5 Ways to Feng Shui Your Nursery
I have to admit when I hear the term “feng shui,” I immediately think ancient Chinese secrets. And I must further admit that when putting together my daughter’s nursery, I didn’t think once about making sure the space had positive feng shui. But turns out the Chinese were on to something. The practice, which is defined as the “art of arrangement and placement,” makes a whole lot of common sense, especially in the nursery. As your baby develops all five senses, it is important for their space to be engaging without being overwhelming. There’s no better place to start making your home a harmonious sanctuary than in your baby’s nursery.
Tisha Morris, an interior designer and feng shui consultant, recently published Mine, Body, Home: Transform Your Life One Room At a Time. In the book, she shares five tips for creating the ideal baby’s room; one that is safe, peaceful and nurturing. Here’s a sneak peek:
Engage the Senses: Hearing—play soft or classical music in the nursery. Touch—include textured items for the baby to touch and feel. Smell—use gentle and natural aromatherapy, such as lavender in an oil diffuser. Sight—a mobile above the crib gives a sense of something around them as opposed to vast open space. Mobiles serve multiple functions as well, including developing eyesight. Taste doesn’t apply here unless it comes in the form of breast milk or formula!
Reduce the Clutter (Great if this is one of your New Years’ resolutions!): Although babies like small spaces, the room shouldn’t feel crowded due to clutter. Do your best to keep the baby’s nursery neat and organized. In other words, it shouldn’t be a room that is also used for storage or other functions. Good feng shui cautions against storing items underneath crib and beds. Author note: that’s great except for when you live in a small space with few storage options (hello NYC apartments)!
Practice Organization Early: Organization is something we learn, and it’s picked up at an early age. Morris suggests having designated places for clothes and toys. As your child gets old enough, start teaching them how to pick up after themselves and where certain items go. They will start to feel an ownership over their belongings and a sense of taking care of themselves that will continue to benefit them as they get older. That’s about as common sense as it gets!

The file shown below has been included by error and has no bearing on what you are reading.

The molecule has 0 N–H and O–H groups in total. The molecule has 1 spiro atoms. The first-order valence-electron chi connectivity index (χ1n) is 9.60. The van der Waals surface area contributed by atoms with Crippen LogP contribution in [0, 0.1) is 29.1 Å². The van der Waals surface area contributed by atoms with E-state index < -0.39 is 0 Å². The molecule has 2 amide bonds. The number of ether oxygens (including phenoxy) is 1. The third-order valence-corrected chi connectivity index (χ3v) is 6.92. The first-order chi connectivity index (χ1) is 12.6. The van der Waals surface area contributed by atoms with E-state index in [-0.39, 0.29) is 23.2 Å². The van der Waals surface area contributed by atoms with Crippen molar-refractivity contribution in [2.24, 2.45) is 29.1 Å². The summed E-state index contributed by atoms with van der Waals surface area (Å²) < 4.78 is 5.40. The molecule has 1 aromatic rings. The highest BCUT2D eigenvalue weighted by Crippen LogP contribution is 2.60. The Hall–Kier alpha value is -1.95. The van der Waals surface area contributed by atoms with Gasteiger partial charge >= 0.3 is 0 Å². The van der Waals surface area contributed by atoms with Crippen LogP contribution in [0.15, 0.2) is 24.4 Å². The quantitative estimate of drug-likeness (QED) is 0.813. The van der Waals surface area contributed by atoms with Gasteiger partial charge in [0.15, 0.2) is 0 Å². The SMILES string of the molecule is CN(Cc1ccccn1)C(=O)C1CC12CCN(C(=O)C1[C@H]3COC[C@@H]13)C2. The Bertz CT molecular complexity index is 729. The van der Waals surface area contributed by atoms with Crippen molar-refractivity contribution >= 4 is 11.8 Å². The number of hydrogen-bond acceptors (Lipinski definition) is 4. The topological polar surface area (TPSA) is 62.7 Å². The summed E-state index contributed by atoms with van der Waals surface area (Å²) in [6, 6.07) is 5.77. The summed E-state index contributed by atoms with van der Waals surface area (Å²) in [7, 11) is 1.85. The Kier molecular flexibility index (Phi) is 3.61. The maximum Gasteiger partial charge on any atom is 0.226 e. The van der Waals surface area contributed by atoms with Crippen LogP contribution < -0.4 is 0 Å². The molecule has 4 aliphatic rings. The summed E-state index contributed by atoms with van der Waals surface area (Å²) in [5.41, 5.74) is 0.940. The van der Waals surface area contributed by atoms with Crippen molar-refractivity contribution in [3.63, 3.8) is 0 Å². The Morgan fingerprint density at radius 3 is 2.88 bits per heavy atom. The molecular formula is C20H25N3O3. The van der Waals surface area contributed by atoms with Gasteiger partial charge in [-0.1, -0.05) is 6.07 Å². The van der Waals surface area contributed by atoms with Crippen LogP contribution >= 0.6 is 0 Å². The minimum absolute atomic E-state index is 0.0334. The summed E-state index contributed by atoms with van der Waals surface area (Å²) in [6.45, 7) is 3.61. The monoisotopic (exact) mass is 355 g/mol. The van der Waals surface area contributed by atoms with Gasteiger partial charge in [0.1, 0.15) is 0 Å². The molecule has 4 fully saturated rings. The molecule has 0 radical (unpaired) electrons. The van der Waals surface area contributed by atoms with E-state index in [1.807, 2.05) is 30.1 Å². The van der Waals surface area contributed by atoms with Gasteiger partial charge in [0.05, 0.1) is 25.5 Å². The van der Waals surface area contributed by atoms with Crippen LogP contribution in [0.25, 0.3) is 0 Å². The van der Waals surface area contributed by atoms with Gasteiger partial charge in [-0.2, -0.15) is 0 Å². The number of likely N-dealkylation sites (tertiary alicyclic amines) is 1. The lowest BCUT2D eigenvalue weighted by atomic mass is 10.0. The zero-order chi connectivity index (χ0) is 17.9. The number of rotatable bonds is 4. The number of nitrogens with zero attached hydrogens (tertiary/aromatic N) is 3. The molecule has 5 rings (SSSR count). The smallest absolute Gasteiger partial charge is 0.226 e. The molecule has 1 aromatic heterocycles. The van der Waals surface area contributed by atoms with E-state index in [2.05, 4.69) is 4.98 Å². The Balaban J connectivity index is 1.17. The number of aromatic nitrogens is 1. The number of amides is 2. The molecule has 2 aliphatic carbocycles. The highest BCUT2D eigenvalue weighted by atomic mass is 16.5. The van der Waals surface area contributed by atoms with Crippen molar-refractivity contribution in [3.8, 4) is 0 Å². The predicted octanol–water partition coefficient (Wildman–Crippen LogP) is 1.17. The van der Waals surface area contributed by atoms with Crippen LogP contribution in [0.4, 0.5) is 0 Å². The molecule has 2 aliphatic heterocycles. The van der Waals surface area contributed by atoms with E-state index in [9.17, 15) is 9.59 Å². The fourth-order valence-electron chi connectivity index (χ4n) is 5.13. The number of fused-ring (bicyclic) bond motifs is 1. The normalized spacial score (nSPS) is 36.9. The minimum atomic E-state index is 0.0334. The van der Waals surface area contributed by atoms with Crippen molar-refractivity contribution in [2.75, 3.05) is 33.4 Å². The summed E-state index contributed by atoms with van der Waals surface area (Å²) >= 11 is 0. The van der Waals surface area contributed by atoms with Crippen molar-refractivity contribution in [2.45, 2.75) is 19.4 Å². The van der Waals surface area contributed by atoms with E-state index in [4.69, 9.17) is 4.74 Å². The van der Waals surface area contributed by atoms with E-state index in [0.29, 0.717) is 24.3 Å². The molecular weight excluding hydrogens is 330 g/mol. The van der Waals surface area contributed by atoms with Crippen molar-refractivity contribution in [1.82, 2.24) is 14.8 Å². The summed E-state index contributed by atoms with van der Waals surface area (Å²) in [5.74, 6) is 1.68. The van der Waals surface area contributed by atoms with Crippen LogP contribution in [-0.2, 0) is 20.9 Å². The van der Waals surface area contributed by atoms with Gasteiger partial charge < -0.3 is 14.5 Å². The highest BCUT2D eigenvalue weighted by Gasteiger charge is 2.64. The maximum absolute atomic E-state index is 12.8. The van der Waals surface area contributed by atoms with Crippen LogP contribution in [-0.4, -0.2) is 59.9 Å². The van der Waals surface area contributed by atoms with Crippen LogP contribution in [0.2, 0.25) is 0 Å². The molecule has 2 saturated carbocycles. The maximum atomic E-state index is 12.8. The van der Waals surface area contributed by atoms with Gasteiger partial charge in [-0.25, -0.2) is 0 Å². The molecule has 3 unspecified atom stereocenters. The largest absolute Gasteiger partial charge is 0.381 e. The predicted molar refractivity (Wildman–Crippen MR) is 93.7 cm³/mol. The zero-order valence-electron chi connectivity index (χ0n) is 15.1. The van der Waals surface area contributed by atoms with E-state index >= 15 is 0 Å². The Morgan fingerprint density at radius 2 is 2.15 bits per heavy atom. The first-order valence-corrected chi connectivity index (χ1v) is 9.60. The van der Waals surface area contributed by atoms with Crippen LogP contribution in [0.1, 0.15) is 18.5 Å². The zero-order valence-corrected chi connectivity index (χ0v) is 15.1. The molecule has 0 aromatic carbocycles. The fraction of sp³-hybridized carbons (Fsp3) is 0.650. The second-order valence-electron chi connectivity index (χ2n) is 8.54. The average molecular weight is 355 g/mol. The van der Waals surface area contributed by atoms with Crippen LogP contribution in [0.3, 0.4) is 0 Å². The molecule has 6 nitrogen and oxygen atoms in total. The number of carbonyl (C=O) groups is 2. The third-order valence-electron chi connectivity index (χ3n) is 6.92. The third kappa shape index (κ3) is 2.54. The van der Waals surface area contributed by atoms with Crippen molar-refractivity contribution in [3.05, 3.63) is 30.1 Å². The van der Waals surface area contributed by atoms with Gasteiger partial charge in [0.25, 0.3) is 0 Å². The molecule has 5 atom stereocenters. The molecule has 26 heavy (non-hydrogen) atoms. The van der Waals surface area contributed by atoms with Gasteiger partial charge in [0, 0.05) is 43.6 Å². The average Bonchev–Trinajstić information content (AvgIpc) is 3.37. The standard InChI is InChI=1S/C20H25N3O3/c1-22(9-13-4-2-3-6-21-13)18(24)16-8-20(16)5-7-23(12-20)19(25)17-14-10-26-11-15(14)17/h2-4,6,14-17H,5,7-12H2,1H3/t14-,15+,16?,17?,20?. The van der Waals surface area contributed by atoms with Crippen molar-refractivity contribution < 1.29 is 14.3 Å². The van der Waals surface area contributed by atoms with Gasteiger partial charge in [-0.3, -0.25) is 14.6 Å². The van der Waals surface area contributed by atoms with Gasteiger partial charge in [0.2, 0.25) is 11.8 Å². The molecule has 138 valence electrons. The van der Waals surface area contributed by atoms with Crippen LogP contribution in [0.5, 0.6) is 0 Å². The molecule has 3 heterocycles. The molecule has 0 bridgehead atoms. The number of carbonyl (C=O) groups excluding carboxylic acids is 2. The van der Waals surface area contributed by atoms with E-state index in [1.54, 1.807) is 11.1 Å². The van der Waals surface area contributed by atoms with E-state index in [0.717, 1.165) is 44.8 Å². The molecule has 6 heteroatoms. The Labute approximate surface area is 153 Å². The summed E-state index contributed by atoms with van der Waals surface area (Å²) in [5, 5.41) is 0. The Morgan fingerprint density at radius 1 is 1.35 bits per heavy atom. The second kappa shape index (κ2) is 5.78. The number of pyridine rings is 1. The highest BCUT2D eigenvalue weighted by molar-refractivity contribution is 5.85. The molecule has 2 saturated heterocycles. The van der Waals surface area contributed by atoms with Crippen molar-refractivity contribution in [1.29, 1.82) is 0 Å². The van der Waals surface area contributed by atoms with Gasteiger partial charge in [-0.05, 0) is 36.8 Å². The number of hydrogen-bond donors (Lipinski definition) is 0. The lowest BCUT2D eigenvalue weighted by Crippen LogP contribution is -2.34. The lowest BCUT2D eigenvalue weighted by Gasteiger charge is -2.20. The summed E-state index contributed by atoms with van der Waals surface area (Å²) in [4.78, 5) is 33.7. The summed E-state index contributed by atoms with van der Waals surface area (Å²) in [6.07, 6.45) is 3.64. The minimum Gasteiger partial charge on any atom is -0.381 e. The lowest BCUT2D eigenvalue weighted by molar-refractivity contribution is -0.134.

Choose a Soft Color Palette: Yes to soft pastels! Sorry, primary colors. According to feng shui, colors emit a lot of energy, particularly if it’s the wall color of a room. The bolder the color, the more energy it emits into a room. The softer the color, the calmer it will be on a child’s energy. Since the primary function for a nursery is sleep, use colors that promote sleep. Pastels, such as soft yellow, blues, and greens, and monotones are calming to the nervous system.
Choose Furniture Mindfully: Babies want to feel safe, protected, and cradled, but oversized furniture can feel overbearing. Avoid furniture pieces with harsh corners and be conscious of the history of the furniture that you place in a nursery. For example, an antique crib from the Civil War-era carries with it the energy of its past. Consider the energy contained in family pieces and whether that it is positive or negative energy that you want carried forward for your child.
So what do you think? I’m all for being organized, and had no idea that when I was putting toys into bins and lining up baby dolls, I was actually practicing feng shui! Here’s to a harmonious 2014, in baby’s nursery and all over your home.
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